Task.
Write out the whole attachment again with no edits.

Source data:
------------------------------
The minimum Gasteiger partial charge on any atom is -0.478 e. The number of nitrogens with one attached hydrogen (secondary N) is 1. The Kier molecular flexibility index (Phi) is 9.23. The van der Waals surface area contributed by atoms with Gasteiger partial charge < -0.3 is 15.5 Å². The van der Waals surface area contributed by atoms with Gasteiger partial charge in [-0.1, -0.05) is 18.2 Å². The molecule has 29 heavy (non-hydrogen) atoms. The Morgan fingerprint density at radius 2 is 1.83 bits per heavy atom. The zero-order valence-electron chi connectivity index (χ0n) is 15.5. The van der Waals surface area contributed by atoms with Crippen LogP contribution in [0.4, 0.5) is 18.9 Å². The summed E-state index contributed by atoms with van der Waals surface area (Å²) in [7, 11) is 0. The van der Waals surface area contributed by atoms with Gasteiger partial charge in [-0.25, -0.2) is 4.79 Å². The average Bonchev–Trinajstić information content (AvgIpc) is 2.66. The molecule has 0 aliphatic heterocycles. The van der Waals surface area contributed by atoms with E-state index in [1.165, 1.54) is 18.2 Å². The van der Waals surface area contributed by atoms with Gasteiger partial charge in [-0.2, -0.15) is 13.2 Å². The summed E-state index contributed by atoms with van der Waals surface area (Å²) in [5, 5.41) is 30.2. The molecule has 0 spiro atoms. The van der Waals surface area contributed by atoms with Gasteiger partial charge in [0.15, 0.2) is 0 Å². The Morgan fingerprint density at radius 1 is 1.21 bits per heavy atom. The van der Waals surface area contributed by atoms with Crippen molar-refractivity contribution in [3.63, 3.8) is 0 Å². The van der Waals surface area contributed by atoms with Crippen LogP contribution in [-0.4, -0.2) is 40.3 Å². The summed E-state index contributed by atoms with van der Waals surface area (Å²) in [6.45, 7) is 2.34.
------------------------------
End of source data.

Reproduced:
The minimum Gasteiger partial charge on any atom is -0.478 e. The number of nitrogens with one attached hydrogen (secondary N) is 1. The Kier molecular flexibility index (Phi) is 9.23. The van der Waals surface area contributed by atoms with Gasteiger partial charge < -0.3 is 15.5 Å². The van der Waals surface area contributed by atoms with Gasteiger partial charge in [-0.1, -0.05) is 18.2 Å². The molecule has 29 heavy (non-hydrogen) atoms. The Morgan fingerprint density at radius 2 is 1.83 bits per heavy atom. The zero-order valence-electron chi connectivity index (χ0n) is 15.5. The van der Waals surface area contributed by atoms with Crippen LogP contribution in [0.4, 0.5) is 18.9 Å². The summed E-state index contributed by atoms with van der Waals surface area (Å²) in [7, 11) is 0. The van der Waals surface area contributed by atoms with Gasteiger partial charge in [-0.25, -0.2) is 4.79 Å². The average Bonchev–Trinajstić information content (AvgIpc) is 2.66. The molecule has 0 aliphatic heterocycles. The van der Waals surface area contributed by atoms with E-state index in [1.165, 1.54) is 18.2 Å². The van der Waals surface area contributed by atoms with Gasteiger partial charge in [-0.2, -0.15) is 13.2 Å². The summed E-state index contributed by atoms with van der Waals surface area (Å²) in [5, 5.41) is 30.2. The molecule has 0 spiro atoms. The van der Waals surface area contributed by atoms with Gasteiger partial charge in [0.15, 0.2) is 0 Å². The Morgan fingerprint density at radius 1 is 1.21 bits per heavy atom. The van der Waals surface area contributed by atoms with Crippen molar-refractivity contribution in [3.63, 3.8) is 0 Å². The van der Waals surface area contributed by atoms with Crippen LogP contribution in [-0.4, -0.2) is 40.3 Å². The summed E-state index contributed by atoms with van der Waals surface area (Å²) in [6.45, 7) is 2.34.